JACKSONVILLE – They've been good at times, and they've been so-so at others.
That's a fair assessment of the 2017 Jaguars through four games, but here's what's undeniable at the '17 quarter pole: this team is vastly improved from last season – and three faces new to the roster are a major reason.
Those three faces were three of the team's most high-profile '17 offseason additions – a Top 5 draft selection and two high-profile free agents.
That's notable, because while teams logically expect big-time results from major financial or draft-day investments, NFL history is littered with rookies and undrafted free agents who are slow to make impact – or who never make an impact at all.
Recent Jaguars history is littered with those stories, too.
The '17 Jaguars are telling a different story. While the Jaguars have been so-so as often as they have been really good this season, they are 2-2. They're in first place in the AFC South. They are among a slew of AFC teams at 2-2 at the quarter pole.
They're right in this thing. Their destiny lies ahead.
These three newcomers are three major reasons:
1)Leonard Fournette, running back.It has taken just four games for the No. 4 overall selection in the 2017 NFL Draft to emerge as the Jaguars' most important player. The run offense works better with him in the game – and his presence helps the passing game not only when he catches the ball, but when opposing defenses are worrying about where he's lining up. The Jaguars as they enter the second quarter face two pressing issues with Fournette. One is preventing defenses from stacking against him; that largely will be about making a struggling passing game effective enough to force safeties off the line of scrimmage. The other issue is seemingly on every Jaguars observers' mind this week – i.e., how much work for Fournette is the right amount? His 28 touches – 24 carries and four receptions – Sunday flirted with being too many. But he has a touchdown in every game and he is so good that there are few plays where you don't want to play Fournette. It's a tricky balance.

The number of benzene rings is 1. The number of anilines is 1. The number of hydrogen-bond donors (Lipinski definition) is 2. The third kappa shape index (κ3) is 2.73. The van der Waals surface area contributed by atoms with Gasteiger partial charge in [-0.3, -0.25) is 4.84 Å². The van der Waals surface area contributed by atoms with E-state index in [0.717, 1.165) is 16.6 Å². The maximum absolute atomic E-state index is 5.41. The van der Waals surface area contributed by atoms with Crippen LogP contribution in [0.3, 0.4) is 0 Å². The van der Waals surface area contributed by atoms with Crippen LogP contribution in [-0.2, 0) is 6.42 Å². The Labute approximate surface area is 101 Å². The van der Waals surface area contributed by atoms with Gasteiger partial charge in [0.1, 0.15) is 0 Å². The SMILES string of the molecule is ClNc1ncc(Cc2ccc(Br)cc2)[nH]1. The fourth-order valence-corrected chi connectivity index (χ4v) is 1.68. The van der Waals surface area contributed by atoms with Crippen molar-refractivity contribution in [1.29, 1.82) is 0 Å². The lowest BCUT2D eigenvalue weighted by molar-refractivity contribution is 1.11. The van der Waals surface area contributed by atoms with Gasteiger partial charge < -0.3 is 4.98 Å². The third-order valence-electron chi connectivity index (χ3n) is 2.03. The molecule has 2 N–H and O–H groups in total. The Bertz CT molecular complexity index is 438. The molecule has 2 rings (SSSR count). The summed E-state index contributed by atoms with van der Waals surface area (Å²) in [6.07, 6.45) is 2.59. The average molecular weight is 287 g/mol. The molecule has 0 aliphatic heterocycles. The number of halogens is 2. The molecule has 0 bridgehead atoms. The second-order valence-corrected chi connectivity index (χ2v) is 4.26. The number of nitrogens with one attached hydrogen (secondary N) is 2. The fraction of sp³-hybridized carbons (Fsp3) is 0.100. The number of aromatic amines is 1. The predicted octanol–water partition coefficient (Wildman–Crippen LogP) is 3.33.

2)Calais Campbell, defensive end.Campbell, who signed as an unrestricted free agent from Arizona, felt like the Jaguars' most-important free-agent signing in March. He still feels that way. He made immediate impact with four sacks in the regular-season opener against Houston, and is on pace for a career-high total with 5.5 sacks in four games. But Campbell's impact is far more than sacks. He also gets consistent pressure with a team-leading nine hurries and his presence has had a positive influence on the entire defense – on and off the field. His has had undeniable influence on the pass rush, which along with a lock-down secondary has defined the team through four games. The Jaguars registered 33 sacks last season and lead the NFL with 18 through four games this season. That pressure has helped them create 10 takeaways after they had 13 all of last season). This is a dangerous team when it has the lead. A major question entering the season was whether the addition of Campbell and improvement of ends Yannick Ngakoue and Dante Fowler Jr. would be enough to make this a lock-down, end-the-game pass rush. That question no longer seems pertinent.
3)A.J.Bouye, cornerback.Jaguars second-year cornerback Jalen Ramsey last week on O-Zone Live called Bouye the NFL's best cornerback. While it's hard to say Bouye – who signed with the Jaguars as an unrestricted free agent from Houston – indeed is better than his younger teammate, Ramsey's praise has merit. Bouye in two games has allowed a few big plays – most recently a 41-yarder to Robby Anderson of the Jets – but he leads the Jaguars with six passes defensed and is tied for second in the AFC with two interceptions. It's rare to have a corner on the level that Ramsey is reaching. It's even rarer to have a tandem on the level of Bouye and Ramsey. The Jaguars rank No. 1 in in the NFL against the pass, and their league-leading sacks numbers can be attributed at least in part to the play of Bouye/Ramsey and safeties Barry Church and Tashaun Gipson. It's often hard after the fact to justify dollars spent in NFL free agency. Looking at the Jaguars' defense thus far this season, it's easy to justify those spent on Campbell. It's just as easy with Bouye.